But it wasn't just the hedonism. "I think the Victorians were more focused, less lazy. Now there is more of a benefit culture."
He also had strong views about the Muslim communities he met in the North. "You would be surprised how crazy the imams are who come here," he said. "They are from rural areas of Pakistan and would never get a job over there."
He told me a story about his barber, an immigrant from rural Pakistan, whose wife was having trouble conceiving and asked customers to pray for them. "Why don't you just go to the doctor?" Tariq asked. "He told me that prayers had worked for his brother-in-law and he was sure it would help them."
Tariq was scandalised. "They are living in the Stone Age," he told me. "This country really has a problem on its hands."
"'What, in England they wear veils?' That's what my friends in Pakistan say when I tell them about what goes on here. You'd be lucky to see one in Lahore."
A few weeks later I heard a different perspective from Altaf. He had taken a break from training as a journalist in Mumbai to do voluntary work in Sheffield. His experiences there had opened his eyes to the way that Islam was perceived by mainstream society in the UK.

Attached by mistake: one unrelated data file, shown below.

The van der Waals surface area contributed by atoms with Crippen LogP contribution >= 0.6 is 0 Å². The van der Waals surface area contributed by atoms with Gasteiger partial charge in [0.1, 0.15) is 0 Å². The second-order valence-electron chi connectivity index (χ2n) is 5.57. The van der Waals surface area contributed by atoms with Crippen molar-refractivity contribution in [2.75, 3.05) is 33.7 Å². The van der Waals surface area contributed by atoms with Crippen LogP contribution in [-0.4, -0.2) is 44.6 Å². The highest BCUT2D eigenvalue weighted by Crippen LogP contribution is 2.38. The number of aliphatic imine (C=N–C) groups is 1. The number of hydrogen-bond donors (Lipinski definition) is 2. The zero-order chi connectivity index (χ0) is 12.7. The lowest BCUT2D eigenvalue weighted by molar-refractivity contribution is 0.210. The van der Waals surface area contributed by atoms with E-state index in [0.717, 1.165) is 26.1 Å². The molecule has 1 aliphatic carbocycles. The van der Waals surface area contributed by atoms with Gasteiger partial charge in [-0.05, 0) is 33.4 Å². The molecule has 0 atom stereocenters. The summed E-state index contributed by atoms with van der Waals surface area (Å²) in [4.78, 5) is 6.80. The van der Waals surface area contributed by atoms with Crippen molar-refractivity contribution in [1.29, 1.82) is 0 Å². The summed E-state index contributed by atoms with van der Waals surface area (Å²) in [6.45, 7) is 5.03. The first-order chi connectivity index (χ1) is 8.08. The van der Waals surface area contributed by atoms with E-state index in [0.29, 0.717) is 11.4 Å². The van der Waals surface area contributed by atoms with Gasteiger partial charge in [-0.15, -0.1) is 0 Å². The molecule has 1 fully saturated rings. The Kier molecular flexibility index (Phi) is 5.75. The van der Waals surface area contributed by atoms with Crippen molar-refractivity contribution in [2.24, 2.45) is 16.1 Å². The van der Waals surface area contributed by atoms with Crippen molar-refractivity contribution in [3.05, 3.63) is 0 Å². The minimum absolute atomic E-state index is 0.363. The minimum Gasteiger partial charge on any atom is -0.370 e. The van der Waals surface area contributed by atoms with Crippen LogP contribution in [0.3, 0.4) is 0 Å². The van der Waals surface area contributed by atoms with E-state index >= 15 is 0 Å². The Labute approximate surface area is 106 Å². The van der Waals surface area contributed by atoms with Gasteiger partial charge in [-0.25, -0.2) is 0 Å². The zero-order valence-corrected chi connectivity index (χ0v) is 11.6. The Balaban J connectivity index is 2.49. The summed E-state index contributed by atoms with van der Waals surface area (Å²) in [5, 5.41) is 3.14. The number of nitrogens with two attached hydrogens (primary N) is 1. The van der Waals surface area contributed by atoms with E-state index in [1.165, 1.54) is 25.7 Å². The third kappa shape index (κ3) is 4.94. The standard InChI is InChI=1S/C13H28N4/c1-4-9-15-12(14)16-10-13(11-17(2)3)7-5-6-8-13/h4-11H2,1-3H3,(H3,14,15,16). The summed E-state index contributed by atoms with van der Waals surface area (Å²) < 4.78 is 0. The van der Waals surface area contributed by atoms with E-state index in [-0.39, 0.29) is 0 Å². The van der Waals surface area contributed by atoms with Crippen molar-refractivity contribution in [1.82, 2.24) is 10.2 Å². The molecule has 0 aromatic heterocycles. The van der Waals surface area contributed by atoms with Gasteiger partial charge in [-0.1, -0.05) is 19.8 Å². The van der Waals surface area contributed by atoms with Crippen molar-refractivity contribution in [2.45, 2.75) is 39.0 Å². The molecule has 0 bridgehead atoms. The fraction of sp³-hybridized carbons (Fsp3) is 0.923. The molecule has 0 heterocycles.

For a start, he said, people are amazed that a Muslim from India speaks so well. Their ignorance about his religion was beginning to make him feel his identity was under threat.
"I definitely sense a reaction that you're either with us or against us. It's like you are presumed guilty unless you can prove yourself innocent. I've noticed that in the headlines Islam is always attached to criminal activity. They always make it look as though what those criminals do is connected to their religion."
The views of young people growing up in countries not just shaped, but often created, by Britain were frequently coloured by their palpable anger at the UK's role in Iraq. This was often matched by rage and frustration at the state of politics in their own backyards. Sharing in their conversations about identity as they talked in urgent tones about local issues of inequality, exclusion, racism and bigotry gave me a glimpse of a rapidly converging global generation able to think beyond, as well as within, the space of the postcolonial nation.
Vron Ware is a research fellow in culture and citizenship at the Open University. Her book Who Cares about Britishness? A Global View of the National Identity Debate is published by Arcadia, £11.99.